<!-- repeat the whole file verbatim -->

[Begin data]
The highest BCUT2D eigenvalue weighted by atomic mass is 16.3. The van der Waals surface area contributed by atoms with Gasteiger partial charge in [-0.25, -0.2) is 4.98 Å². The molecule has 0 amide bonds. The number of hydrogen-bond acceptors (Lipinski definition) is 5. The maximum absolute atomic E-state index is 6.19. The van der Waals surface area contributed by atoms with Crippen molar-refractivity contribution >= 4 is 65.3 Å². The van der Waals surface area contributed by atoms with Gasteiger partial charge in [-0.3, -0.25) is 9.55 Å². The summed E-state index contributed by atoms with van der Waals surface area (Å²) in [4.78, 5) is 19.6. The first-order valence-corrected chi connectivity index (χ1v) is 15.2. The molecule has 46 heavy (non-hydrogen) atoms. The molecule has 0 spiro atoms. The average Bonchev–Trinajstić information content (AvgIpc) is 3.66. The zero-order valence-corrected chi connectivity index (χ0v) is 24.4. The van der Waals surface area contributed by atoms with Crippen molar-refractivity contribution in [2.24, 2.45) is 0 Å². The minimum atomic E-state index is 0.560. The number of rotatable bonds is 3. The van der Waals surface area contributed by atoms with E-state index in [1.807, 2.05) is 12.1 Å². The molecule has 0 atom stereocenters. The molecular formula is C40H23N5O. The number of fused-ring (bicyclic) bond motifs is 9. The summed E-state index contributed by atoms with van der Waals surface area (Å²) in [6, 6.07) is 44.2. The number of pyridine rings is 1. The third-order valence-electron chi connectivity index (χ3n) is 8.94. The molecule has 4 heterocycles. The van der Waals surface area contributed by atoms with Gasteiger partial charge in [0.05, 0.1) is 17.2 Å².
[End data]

The highest BCUT2D eigenvalue weighted by atomic mass is 16.3. The van der Waals surface area contributed by atoms with Gasteiger partial charge in [-0.25, -0.2) is 4.98 Å². The molecule has 0 amide bonds. The number of hydrogen-bond acceptors (Lipinski definition) is 5. The maximum absolute atomic E-state index is 6.19. The van der Waals surface area contributed by atoms with Crippen molar-refractivity contribution >= 4 is 65.3 Å². The van der Waals surface area contributed by atoms with Gasteiger partial charge in [-0.3, -0.25) is 9.55 Å². The summed E-state index contributed by atoms with van der Waals surface area (Å²) in [4.78, 5) is 19.6. The first-order valence-corrected chi connectivity index (χ1v) is 15.2. The molecule has 46 heavy (non-hydrogen) atoms. The molecule has 0 spiro atoms. The average Bonchev–Trinajstić information content (AvgIpc) is 3.66. The zero-order valence-corrected chi connectivity index (χ0v) is 24.4. The van der Waals surface area contributed by atoms with Crippen molar-refractivity contribution in [2.24, 2.45) is 0 Å². The minimum atomic E-state index is 0.560. The number of rotatable bonds is 3. The van der Waals surface area contributed by atoms with E-state index in [1.807, 2.05) is 12.1 Å². The molecule has 0 atom stereocenters. The molecular formula is C40H23N5O. The number of fused-ring (bicyclic) bond motifs is 9. The summed E-state index contributed by atoms with van der Waals surface area (Å²) in [6, 6.07) is 44.2. The number of pyridine rings is 1. The third-order valence-electron chi connectivity index (χ3n) is 8.94. The molecule has 4 heterocycles. The van der Waals surface area contributed by atoms with Gasteiger partial charge in [0.05, 0.1) is 17.2 Å².